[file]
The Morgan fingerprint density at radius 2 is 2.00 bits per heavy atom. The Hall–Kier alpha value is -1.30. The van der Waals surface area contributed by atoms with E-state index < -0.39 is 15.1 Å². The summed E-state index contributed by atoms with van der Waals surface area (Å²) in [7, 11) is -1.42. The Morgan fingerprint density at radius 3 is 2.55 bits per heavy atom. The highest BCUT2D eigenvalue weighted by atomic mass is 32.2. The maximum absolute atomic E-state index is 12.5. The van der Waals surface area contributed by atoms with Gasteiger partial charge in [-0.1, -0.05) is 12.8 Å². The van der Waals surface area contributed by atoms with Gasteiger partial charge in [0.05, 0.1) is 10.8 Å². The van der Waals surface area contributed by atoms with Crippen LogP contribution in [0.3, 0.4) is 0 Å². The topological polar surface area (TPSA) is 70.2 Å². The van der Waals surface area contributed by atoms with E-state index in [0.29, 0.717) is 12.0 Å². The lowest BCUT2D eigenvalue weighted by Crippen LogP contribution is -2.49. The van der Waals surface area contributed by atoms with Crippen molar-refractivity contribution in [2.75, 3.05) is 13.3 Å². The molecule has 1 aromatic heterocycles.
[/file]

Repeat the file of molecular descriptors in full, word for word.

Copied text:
The Morgan fingerprint density at radius 2 is 2.00 bits per heavy atom. The Hall–Kier alpha value is -1.30. The van der Waals surface area contributed by atoms with E-state index < -0.39 is 15.1 Å². The summed E-state index contributed by atoms with van der Waals surface area (Å²) in [7, 11) is -1.42. The Morgan fingerprint density at radius 3 is 2.55 bits per heavy atom. The highest BCUT2D eigenvalue weighted by atomic mass is 32.2. The maximum absolute atomic E-state index is 12.5. The van der Waals surface area contributed by atoms with Gasteiger partial charge in [-0.1, -0.05) is 12.8 Å². The van der Waals surface area contributed by atoms with Gasteiger partial charge in [0.05, 0.1) is 10.8 Å². The van der Waals surface area contributed by atoms with Crippen LogP contribution in [0.3, 0.4) is 0 Å². The topological polar surface area (TPSA) is 70.2 Å². The van der Waals surface area contributed by atoms with E-state index in [0.29, 0.717) is 12.0 Å². The lowest BCUT2D eigenvalue weighted by Crippen LogP contribution is -2.49. The van der Waals surface area contributed by atoms with Crippen molar-refractivity contribution in [2.75, 3.05) is 13.3 Å². The molecule has 1 aromatic heterocycles.